Cuan Mhuire founder Sr Consilio speaks about 50 years of addiction treatment services in Athy

"There is a place for people here... they can get well"

Paula Campbell


Paula Campbell

Cuan Mhuire founder Sr Consilio speaks about 50 years of addiction treatment services in Athy

Sr Consilio pictured at Cuan Mhuire in Athy

“What matters most is the people passing through our doors.”

These are the words of Sr Consilio who set up the drink, drugs, gambling and other addictions centre Cuan Mhuire in Athy 50 years ago this week.

As the centre celebrates its golden jubilee Sr Consilio took some time out to recall how it all began back in 1966.

“It really started by word of mouth. I had been working as a midwife in St Vincent’s when I was transferred to the kitchen in the convent.

“I met a lot of people around me who were suffering and I saw a lot of distress. There was nowhere for addicts to go at the time except to St Pats or John of God. I had to let it start around me and it kept growing.”

Indeed it grew into what is now one of several centres around Ireland that provide a home with a family environment for people suffering from addiction.

Over the years many volunteers and like minded people have come on board to help 75,000 people through their recovery programme and enjoy a better life.

“The only advice I would say is for people to first accept that they have a problem. We are all blind when it comes to our own addictions.

“There is a place for them here. There is a welcome and they can get well. We have 140 people on the recovery programme here in Athy at the moment and there is a waiting list. It is always full. We are hoping to build a new woman’s unit here soon - they need their own space. We don’t have the money but then we never had any money so we never wait for it or we would never get anything done.

“On average here in Athy we support 3,000 residents a year. Our neighbours are very supportive and helpful down through the years and they are very close to our hearts. I was very doubtful at the beginning because everybody was against it - they thought I was bringing trouble to the door but that was a long time ago.”

One of the next projects for the centre is called the Friends of Cuan Mhuire.

“We are looking to set up support centres in every town in Ireland,” she added.

“Because people when they go through recovery need support afterwards when they are back out in the community. It is very important that when they leave here there is a place that they can go to for support and after care for them and their families — a home from home. We need support to get this off the ground. We need two rooms and a toilet in every town in Ireland and volunteers to run it. Preferably those who have been through the programme already as they will know what that person is going through. We would really appreciate support with this new dimension of Cuan Mhuire. Families in distress could also get help there too and guidance for people in recovery.”

Sr Consilio has seen many changes through the years although people, she says, all want the same thing — to be loved.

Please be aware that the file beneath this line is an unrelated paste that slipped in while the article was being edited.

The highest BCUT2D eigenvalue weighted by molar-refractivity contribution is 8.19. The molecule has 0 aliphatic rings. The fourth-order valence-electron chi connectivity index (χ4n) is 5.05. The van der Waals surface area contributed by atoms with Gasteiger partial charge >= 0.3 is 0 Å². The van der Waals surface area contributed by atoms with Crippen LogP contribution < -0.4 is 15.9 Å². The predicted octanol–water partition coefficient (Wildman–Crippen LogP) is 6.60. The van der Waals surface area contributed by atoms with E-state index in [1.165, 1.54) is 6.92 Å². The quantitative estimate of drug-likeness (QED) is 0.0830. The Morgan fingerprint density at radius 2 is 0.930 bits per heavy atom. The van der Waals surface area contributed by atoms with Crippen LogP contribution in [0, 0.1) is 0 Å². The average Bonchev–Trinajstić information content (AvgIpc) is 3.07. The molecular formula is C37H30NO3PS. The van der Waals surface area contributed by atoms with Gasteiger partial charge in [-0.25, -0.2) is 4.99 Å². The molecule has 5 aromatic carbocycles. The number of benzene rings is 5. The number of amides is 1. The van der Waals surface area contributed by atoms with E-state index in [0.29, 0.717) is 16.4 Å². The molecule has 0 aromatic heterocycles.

“People deep down are all the same. Cuan Mhuire is for people full of fear, stress, anxiety and who have lost the way and need someone to listen to them. They need someone to say that they are important, that their feelings matter and that with time they can disclose their own inner goodness. And that will never change.”

Sr Consilio pictured with RTÉ presenter Miriam O'Callaghan at the celebrations

There is a tight knit community in Cuan Mhuire and a strong team that surrounds Sr Consilio including Sr Maureen, Sr Colette, Fr Dominique, and longstanding driver and support worker Don.

Sr Maureen (92) has worked at Cuan Mhuire for the past 30 years.

“Cuan Mhuire is a place where you can change yourself and nobody else. We are all equal,” says Sr Maureen.

Fr Dominique pointed out that too often people forget a basic fact of life.

“By the choices we make and our attitudes we often complicate life for ourselves. We are looking for someone or something outside of ourselves to make us happy. And that never happens. People end up feeling frustrated, unfulfilled or a failure, leading to shame, guilt and anger. We only find freedom, joy and hope when we stop and look in on ourselves and our goodness. No one or one thing can give it to us. When difficulties come our way as they do for all of us, we then have the tools we need to deal with them in a positive, constructive way.”

Sr Colette, who has spent the past 16 years at Cuan Mhuire says her time here has given her an opportunity to express her vocation.

“Cuan Mhuire provides a broader concept of education, drawing out the best in people and helping them to discover their own goodness, gifts and full potential.

It is very fitting that Sr Consilio called this place Cuan Mhuire as it brings light, hope and love to the people that come through here.”

And Don, who has been at Cuan Mhuire also for nearly 40 years and has driven Sr Consilio the length and breath of Ireland during that time describes this as the ‘best years’ of his life.

After a tour of the centre that includes a working farm, pottery and wood workshops, a conference centre and a garden centre is it clear that there is a great team at work. Sr Consilio also wanted to pay tribute to one other special lady.

“There is a deep conviction in Cuan Mhuire that Our Lady is making all things new in this special year, building on the past 50 years to take us to our new milestone.”